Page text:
We recently took a systematic approach toward understanding the nature of synapses and how they take place against varying degrees of cell translation (motility)(40). Using conditions based on those described in Fig. 2 above, we were able to study T cells interacting with antigen-presenting lipid-supported bilayers under varying degrees of ongoing motility. As shown in Fig. 4, this approach suggests a more unified reinterpretation of the movement of microclusters and the existence of the cSMAC. When cells are arrested, TCR microclusters have been shown to move inward into the cSMAC (37), and the presumption has been that TCR microclusters are moving toward the cSMAC (e.g. are in some way attracted to ‘join’ it). When cells are moving, however, it becomes evident that microclusters are not in fact moving toward the cSMAC. Their motility vectors are pointing toward a spot where the cSMAC soon will move. However, that cSMAC, in motile synapses, is revealed to follow behind the center of the synapse, essentially trailing into the extended uropod and not ‘in the zone’ where microclusters are headed. Microclusters will frequently join the cSMAC, presumably en route to internalization or attempted internalization. However, this joining results from microclusters that are moved toward the center of the motile synapse and then are ultimately engulfed by the cSMAC, when the latter catches up to them.
What feature underlies this central domain in the synapse into which both microclusters and cSMACs move? We extensively analyzed actin dynamics at the IS of synapses of varying degrees of motility and noted a correlation between actin-mediated collapse of edges and rapid involution of TCRs toward the center of the synapse (40). We therefore analyzed the precise dynamics of the evolution of actin structures in the IS. By analyzing polymerized actin using an f-actin binding protein-GFP fusion [Lifeact-GFP (58, 59)], it is found (Fig. 5A) that actin polymerization occurs and is enhanced at the edge of the synapse, as the cell spreads to make a synapse. However, rather than the central region remaining f-actin rich, leftover from it having been so during the spreading, the levels of f-actin there drop precipitously, providing evidence for an active depolymerase that functions there. As with the edge collapse/microcluster observations made during random-edge collapse, the movement of microclusters inward did not take place until this ‘actin void’ region had been established.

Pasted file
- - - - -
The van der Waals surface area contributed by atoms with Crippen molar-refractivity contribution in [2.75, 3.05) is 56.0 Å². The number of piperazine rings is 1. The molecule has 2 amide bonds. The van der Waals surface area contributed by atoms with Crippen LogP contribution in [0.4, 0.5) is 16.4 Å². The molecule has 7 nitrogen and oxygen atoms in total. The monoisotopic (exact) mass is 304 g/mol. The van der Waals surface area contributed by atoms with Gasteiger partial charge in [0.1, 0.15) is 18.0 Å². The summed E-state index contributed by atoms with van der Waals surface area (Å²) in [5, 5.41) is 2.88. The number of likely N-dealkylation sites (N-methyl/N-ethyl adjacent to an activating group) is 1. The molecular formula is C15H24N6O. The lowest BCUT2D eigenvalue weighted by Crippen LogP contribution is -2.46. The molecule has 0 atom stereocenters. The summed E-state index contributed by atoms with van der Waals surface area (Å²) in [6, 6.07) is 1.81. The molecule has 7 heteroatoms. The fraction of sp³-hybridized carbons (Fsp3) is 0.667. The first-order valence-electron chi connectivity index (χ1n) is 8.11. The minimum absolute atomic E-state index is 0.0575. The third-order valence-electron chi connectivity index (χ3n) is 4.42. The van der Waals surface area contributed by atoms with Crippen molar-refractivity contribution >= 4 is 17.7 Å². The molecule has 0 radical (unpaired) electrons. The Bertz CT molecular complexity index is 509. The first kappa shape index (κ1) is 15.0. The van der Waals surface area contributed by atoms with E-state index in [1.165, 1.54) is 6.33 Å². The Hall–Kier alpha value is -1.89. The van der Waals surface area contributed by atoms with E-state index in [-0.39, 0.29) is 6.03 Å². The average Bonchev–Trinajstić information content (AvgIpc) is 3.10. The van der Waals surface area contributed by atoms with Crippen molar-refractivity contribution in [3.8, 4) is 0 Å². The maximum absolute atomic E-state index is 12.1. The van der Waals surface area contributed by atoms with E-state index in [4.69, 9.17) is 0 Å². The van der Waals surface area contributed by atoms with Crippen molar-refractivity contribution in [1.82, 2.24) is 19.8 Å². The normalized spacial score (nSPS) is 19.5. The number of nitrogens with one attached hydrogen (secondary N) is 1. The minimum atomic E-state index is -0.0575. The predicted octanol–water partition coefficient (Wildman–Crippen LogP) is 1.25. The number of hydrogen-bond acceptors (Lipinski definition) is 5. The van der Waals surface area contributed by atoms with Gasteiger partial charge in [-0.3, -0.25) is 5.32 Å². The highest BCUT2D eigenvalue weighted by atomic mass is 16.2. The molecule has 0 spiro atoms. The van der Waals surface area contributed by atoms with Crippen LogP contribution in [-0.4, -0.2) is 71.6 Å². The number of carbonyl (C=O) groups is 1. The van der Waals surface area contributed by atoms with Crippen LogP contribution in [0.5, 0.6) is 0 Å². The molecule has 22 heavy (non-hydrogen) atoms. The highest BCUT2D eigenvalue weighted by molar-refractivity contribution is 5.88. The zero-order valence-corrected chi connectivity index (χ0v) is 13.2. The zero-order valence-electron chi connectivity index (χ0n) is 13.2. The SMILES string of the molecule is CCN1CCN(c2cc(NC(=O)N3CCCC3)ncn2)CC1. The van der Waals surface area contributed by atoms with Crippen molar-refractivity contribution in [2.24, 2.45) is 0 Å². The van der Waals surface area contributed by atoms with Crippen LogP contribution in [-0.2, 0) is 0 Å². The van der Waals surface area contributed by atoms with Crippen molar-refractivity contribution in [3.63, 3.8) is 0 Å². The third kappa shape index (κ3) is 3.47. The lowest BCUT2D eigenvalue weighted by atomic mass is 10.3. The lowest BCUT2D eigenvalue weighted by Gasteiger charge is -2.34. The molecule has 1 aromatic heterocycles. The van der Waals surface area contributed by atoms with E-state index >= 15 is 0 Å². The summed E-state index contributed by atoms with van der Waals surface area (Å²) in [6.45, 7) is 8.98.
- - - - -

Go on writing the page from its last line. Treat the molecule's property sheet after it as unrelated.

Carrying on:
We then sought to understand whether the act of depolymerization was actually regulatory for cluster movement. We compared the inward movement of TCRs in synapses that were treated with titrated concentrations of the actin depolymerization inhibitor Jasplakinomide (Jas) (Fig. 5B–E). Concentrations of this drug were carefully chosen that did not affect the spreading response to avoid blocking actin polymerization. Under these conditions, microcluster movement was severely restricted. This observation suggests that at least a part of inward movement occurs as a result of localized clearance of the ‘actin void’ domains. We hypothesize that specific depolymerizing activities are activated along or near spent TCR microclusters and facilitate their inward movement. Such a model is appealing, since it has already been appreciated that actin is undergoing continuous retrograde flow inward and yet only some TCRs move inwards (60). A full description of inward movement likely involves coordinated polymerization plus depolymerization.
What are the key factors then in microcluster dynamics in the IS? First, actin depolymerization might generate cluster movement by aligning the retrograde flow of actin microfilaments into ‘railcar’ tracks—microfilaments are extended on one end and disassembled on the other, pulling the microfilament and actin-associated factors inward. Although MyosinIIA seems to be non-essential (40), other myosin motors could contribute to this mechanism by regulating actin-receptor interactions, moving cargo along filaments or via pulling actions. Alternatively, actin depolymerization could establish a viscosity gradient to squeeze receptors inward. In this model, depolymerization regulates the local viscosity of the poroelastic cytoplasm, driving clusters towards depolymerizing activities where viscosity is reduced. A porosity or viscosity gradient would explain the observation that linking integrins into higher order complexes increases the extent to which they flow inward in synapses (61).
A railcar mechanism would seem to suggest that clusters couple to filament flow through actin-binding motifs. Intermittent release of cluster-actin interactions could modulate the rate at which receptors flow inward. In a viscosity reduction mechanism, TCRs need not be attached to actin microfilaments to flow. Actin microfilaments would corral TCRs, possibly enhancing interactions with signaling factors, until depolymerization released the cluster. Some biochemical data suggests that clusters attach directly to actin (62), but the issue is not resolved. These mechanisms, however, are not mutually exclusive, and might cooperate to move clusters or operate in different synapse regions. For example, retrograde flow of radially aligned microfilaments might pull pores of cytoplasmic material inward until the pocket reaches depolymerase activities, releasing the pockets’ contents.